ROME -- Italy's ILVA steel mill, which employs some 12,000 workers, suspended operations on Monday after a magistrate issued seven arrest warrants for managers and ordered the seizure of production for pollution.

ILVA said it will appeal the magistrate's decision, adding that in the meantime this means "the closure of the Taranto plant and of all plants belonging to the group that depend on supplies from Taranto."

It said the magistrate's order made it "impossible to sell its products."

The plant, the biggest in western Europe, has been running at reduced capacity since magistrates ordered parts of it closed in July after an inquiry into damning environmental reports that showed high cancer rates in the area.

The Fiom metalworkers' union, which is part of Italy's biggest trade union Cgil, called on workers at the plant to resist the company's closure order by remaining at their posts and come in on Tuesday as they would do normally.

Union leaders urged Prime Minister Mario Monti to take action, threatening otherwise to hold a protest outside his offices in Rome on Thursday.

The dispute has pitted workers fighting to keep their jobs in a recession economy despite possible health hazards against environmentalists and prosecutors who want the site be cleaned up after decades of heavy pollution.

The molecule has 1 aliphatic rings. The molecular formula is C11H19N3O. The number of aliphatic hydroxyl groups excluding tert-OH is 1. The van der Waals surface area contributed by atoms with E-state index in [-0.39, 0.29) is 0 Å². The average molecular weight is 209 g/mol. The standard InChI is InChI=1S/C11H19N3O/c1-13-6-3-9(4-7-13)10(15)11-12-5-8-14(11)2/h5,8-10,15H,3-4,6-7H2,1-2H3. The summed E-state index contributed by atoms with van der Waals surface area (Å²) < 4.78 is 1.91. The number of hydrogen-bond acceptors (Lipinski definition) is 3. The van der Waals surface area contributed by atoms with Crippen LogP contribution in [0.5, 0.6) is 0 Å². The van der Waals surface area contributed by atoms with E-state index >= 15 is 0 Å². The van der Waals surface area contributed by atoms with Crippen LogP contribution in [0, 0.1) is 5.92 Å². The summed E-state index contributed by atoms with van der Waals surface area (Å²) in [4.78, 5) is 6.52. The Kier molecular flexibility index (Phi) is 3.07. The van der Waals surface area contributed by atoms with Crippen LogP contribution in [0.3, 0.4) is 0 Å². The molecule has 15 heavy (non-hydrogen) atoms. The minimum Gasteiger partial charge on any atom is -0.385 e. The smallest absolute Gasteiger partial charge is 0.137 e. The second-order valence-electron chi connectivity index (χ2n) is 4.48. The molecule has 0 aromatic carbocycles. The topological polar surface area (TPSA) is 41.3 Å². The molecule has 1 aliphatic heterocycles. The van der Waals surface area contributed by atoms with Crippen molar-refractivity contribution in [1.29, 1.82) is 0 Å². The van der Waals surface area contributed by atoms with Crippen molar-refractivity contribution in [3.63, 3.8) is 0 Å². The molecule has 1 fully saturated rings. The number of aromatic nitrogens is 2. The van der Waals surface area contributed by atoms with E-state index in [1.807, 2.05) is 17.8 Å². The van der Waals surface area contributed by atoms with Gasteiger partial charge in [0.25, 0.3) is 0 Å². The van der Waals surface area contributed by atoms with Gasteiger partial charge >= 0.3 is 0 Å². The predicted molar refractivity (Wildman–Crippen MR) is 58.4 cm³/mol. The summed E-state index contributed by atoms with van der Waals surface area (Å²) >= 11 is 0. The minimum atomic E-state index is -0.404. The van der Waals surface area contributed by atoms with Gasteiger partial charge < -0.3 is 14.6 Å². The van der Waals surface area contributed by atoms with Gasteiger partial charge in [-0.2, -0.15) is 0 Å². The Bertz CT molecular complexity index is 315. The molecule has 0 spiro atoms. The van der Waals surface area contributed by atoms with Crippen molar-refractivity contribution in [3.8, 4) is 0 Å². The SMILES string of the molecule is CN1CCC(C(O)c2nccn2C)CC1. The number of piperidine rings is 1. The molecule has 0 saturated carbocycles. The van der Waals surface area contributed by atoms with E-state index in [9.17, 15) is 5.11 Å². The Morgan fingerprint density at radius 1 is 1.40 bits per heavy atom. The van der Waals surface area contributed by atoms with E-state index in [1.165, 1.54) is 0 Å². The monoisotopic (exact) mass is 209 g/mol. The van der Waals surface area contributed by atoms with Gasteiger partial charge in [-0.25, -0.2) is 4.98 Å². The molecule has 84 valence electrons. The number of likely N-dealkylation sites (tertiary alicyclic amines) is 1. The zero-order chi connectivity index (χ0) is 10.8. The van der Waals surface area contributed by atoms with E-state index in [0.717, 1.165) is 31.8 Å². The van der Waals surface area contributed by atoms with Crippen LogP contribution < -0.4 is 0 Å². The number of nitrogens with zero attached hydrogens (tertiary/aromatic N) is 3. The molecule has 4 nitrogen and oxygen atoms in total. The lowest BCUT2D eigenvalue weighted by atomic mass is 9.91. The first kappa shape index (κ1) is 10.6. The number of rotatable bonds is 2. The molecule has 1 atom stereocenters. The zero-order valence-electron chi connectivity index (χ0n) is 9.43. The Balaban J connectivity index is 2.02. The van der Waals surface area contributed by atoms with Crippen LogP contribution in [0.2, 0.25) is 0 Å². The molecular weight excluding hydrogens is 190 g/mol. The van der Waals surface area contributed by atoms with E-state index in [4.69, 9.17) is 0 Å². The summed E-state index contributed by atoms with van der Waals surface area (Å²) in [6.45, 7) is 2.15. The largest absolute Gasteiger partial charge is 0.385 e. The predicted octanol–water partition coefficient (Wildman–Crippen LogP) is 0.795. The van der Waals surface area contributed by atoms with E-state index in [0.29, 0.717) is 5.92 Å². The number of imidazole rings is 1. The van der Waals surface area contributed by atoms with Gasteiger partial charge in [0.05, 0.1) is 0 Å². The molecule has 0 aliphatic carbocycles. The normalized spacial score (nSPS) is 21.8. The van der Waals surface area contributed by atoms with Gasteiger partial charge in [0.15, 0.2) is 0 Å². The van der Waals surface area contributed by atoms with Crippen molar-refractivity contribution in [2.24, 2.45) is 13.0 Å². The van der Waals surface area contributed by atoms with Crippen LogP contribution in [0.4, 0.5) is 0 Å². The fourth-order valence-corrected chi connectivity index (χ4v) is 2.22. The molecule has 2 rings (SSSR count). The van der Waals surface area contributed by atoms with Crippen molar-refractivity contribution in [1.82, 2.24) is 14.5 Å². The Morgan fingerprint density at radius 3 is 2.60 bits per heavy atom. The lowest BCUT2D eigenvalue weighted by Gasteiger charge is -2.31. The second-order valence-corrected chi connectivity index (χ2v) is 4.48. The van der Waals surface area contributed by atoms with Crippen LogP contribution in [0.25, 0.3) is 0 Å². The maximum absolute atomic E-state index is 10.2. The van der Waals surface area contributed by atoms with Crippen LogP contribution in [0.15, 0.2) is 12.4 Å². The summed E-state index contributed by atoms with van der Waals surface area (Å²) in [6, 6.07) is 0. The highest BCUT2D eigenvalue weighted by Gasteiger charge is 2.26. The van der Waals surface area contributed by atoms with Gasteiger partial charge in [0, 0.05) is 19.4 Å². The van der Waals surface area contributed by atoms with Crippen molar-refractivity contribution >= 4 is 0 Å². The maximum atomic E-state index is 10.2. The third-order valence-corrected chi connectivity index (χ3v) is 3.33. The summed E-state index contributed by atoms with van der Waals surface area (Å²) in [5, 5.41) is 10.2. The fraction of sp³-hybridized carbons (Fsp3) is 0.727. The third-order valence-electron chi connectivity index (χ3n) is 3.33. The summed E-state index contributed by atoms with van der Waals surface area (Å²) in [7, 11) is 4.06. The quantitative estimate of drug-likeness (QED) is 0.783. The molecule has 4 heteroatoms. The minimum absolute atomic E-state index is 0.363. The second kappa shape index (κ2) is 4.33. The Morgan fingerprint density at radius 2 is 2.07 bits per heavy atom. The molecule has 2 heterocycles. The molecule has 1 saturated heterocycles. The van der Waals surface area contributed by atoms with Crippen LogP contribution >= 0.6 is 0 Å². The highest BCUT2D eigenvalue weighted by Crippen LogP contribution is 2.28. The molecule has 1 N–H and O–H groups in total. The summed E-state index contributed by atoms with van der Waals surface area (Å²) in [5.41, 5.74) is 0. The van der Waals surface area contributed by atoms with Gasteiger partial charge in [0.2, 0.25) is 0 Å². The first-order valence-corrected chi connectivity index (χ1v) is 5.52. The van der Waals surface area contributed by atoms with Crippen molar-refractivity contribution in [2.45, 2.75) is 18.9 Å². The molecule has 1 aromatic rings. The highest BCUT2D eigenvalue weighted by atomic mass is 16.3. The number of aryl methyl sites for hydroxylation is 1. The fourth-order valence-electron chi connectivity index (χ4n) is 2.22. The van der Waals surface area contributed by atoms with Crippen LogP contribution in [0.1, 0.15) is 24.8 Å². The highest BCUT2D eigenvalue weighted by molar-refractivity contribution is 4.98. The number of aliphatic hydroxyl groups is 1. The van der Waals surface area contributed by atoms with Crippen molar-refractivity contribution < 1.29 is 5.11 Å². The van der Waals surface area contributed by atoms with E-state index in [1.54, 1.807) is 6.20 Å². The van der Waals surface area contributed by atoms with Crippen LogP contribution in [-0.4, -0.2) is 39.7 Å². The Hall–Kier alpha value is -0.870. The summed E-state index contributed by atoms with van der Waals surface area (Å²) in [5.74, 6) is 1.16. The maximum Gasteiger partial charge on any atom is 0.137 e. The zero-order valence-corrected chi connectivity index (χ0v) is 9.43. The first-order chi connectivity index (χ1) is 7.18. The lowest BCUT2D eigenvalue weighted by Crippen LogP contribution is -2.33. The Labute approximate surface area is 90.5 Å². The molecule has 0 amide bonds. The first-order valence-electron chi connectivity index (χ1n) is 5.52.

ILVA on Monday insisted there is "an absolute inconsistency over any excess in mortality that could be ascribed to its industrial activity."

The Environment Ministry has been battling to keep the site open, warning that Italy will lose out to competitors in Europe and China if the mill closes.

Among the seven current and former managers targeted by the arrest warrants was Fabio Riva, vice-president of Riva Group, which controls ILVA. The company's president -- his father Emilio Riva -- has been under house arrest since July.

They are accused of crimes ranging from criminal association to causing an environmental disaster to extortion.

ILVA's president, Bruno Ferrante, and the plant's director, Adolfo Buffo, also are being investigated for failing to abide by judicial decisions.

Copyright Agence France-Presse, 2012